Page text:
There are so many different things to see deep in Lake Mead. Real airplane wrecks, contsruction sites from building the dam, whole fort settlements lost under the lake. But you just need the training and the right group of divers to see them. One of these sites has been gnawing at me for quite some time.
On october 24, 1949 a navy PBY catalina flying boat crashed in Lake Mead killing four of the five men on board. The plane had been bought from the navy by an L.A. based firm for testing. Shortly after taking off from Boulder City munincipal aiport, the pilot was attempting a test landing in the boulder basin just a mile or so off boulder beach. The landing gear was still down causing the plane to flip over and burst into flames. One man, the only to be wearing his seat belt, managed to free himself from the wreckage and swim free just before it sunk below the surface. The plane broke into two large pieces and now lays on the bottom upside down in the silt. The depth of the plane depends on the current lake elevation, which changes dramatically from season to season, the plane currently lies in 181' of water with the lake elevation being 1115 feet.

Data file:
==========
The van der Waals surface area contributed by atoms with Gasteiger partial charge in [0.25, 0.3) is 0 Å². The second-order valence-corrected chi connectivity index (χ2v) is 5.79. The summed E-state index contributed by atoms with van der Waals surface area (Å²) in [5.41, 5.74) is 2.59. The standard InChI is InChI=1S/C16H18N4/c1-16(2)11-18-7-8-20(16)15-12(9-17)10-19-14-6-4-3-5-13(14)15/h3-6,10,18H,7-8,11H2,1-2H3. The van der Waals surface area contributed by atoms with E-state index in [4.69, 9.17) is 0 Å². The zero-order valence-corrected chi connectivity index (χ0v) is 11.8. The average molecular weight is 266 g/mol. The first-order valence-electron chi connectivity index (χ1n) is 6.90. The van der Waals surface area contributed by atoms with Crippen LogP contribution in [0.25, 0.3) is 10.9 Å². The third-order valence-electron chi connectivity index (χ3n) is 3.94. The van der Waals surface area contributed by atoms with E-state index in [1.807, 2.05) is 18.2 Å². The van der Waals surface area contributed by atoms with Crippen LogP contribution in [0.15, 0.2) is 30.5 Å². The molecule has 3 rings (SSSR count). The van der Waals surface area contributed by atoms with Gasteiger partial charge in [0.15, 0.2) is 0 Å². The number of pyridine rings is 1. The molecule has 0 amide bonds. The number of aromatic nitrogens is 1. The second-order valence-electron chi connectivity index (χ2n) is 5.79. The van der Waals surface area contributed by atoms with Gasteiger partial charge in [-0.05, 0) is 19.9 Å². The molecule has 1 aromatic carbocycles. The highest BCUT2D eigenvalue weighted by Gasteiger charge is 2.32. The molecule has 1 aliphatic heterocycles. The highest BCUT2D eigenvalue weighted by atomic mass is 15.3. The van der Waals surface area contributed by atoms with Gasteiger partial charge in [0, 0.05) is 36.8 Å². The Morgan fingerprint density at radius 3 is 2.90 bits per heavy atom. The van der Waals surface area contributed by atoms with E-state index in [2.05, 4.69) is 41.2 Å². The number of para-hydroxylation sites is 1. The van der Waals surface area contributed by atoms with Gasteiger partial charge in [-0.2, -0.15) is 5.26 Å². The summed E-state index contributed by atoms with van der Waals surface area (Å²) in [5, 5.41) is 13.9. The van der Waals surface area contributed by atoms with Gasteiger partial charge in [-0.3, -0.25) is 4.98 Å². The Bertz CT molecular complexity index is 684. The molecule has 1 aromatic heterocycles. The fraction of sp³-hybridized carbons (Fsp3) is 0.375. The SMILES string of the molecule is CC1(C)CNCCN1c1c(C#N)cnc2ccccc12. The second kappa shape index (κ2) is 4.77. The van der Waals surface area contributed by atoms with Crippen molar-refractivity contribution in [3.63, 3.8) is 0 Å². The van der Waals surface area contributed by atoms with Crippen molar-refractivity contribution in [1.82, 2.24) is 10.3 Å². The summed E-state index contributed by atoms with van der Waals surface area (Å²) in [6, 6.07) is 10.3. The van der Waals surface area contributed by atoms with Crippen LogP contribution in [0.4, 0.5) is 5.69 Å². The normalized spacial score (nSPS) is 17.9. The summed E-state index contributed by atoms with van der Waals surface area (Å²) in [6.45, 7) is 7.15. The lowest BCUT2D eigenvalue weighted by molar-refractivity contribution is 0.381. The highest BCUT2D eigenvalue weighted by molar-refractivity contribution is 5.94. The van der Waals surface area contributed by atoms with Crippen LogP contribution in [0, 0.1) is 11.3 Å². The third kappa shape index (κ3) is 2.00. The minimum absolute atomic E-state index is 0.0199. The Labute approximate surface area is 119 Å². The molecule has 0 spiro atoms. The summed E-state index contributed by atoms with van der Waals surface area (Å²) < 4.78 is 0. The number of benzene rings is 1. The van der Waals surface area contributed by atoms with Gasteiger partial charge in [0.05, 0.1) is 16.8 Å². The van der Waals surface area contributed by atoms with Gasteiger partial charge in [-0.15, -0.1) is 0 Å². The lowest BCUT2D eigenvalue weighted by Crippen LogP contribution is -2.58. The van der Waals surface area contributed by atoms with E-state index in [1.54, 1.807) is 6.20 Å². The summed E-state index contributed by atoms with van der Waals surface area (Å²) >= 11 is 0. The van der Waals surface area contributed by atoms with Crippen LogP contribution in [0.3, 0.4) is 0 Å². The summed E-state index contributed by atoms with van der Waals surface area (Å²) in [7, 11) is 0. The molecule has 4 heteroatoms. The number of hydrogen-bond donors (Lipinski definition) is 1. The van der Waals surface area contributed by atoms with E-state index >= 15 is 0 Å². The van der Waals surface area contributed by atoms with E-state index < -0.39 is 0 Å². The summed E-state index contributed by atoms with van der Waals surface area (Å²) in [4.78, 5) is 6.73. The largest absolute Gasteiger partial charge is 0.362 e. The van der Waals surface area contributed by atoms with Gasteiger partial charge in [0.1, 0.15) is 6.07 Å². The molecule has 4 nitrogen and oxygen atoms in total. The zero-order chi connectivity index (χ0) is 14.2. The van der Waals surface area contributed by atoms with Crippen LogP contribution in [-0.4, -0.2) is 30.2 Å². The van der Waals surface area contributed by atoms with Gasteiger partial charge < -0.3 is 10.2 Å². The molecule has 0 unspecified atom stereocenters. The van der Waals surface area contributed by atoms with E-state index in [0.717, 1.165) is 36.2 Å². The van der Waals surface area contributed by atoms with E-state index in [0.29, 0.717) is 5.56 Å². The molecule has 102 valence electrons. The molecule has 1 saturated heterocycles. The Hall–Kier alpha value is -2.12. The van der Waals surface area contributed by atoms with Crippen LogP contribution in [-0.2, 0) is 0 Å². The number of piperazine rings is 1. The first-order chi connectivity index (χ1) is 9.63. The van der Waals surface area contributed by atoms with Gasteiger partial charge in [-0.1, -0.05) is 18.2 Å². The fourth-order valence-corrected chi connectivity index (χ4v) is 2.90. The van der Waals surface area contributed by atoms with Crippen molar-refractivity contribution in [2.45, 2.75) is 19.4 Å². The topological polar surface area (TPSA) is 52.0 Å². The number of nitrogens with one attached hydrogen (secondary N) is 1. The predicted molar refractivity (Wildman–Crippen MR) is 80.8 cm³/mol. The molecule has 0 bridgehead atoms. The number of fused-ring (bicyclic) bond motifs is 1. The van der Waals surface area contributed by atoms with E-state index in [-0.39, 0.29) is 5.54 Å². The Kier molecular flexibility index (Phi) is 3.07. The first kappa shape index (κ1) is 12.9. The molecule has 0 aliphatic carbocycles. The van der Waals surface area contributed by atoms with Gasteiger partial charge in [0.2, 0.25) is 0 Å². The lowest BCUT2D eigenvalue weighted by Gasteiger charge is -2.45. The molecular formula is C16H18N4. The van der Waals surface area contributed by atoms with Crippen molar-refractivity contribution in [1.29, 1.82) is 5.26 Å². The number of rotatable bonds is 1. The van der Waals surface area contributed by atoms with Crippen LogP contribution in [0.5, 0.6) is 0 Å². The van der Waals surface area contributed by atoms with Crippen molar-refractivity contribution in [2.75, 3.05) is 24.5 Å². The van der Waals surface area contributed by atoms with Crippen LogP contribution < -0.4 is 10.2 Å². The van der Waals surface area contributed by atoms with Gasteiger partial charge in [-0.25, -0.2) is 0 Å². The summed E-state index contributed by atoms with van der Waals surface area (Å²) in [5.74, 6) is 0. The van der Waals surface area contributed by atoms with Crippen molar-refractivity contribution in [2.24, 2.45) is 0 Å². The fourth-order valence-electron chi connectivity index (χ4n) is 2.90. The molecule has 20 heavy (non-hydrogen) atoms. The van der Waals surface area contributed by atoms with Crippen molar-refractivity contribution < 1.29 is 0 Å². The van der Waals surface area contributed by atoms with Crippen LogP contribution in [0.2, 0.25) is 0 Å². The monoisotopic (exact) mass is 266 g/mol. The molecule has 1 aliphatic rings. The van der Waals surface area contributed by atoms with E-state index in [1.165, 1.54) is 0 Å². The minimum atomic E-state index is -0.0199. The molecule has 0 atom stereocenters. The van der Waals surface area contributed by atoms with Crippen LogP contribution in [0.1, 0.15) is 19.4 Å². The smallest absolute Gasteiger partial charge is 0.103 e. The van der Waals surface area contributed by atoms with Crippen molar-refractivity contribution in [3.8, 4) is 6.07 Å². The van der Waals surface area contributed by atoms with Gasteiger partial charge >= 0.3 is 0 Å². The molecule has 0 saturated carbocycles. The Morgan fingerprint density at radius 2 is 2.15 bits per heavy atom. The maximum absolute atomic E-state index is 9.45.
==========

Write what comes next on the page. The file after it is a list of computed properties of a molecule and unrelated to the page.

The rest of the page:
Last sunday this was our dive destination. We have been patiently waiting for the lake levels to come down. In fact they have dropped over 25 feet in the last four months. Finally making it the right depth for us newly emerging technical divers in the desert dog tribe to use our training and enjoy a deep historic dive. Sunday morning we all showed up to the dock around 6:30 am. We were all about as excited as we had ever been about a dive. Spirits were high. We loaded up the boat with about 10 sets of doubles, multiple air stage tanks, 50% nitrox, 100% oxygen tanks, and enough bagged gear to fill a small bus. There is just a certain feeling that I get every time I am loading up gear on a dive boat. Bad A$$. The ride to the well known GPS coordinates of the wreck was a short one. Maybe 20 minutes from the harbor. A mooring had been set up here a long time ago by other divers. We fished the tail to the mooring, hooked up the boat and killed the motor. Everyone began shuffling around the busy front section of the boat getting all their reg's on, wings, lights, fins, etc. When everyone had set their rigs up we sat down inside the cab and went over the plan. The plan for this dive was going to be planned with lots of extra safety in it. We had dropped a depth gauge to verify the depth. It came back as 181'. Using our deco planner 3 software we all agreed we would use a 200' profile. For deco mix we would add only 50% mix. Although we would be carrying and using 100% at the last 20' stop. The extra depth and lack of mix in the planning software just ensured we would have more deco time than we actually needed. With 25 minutes planned on the bottom. It gave us a 1 hour 44 minute total dive. 37 minutes of this spent at the last 20' stop.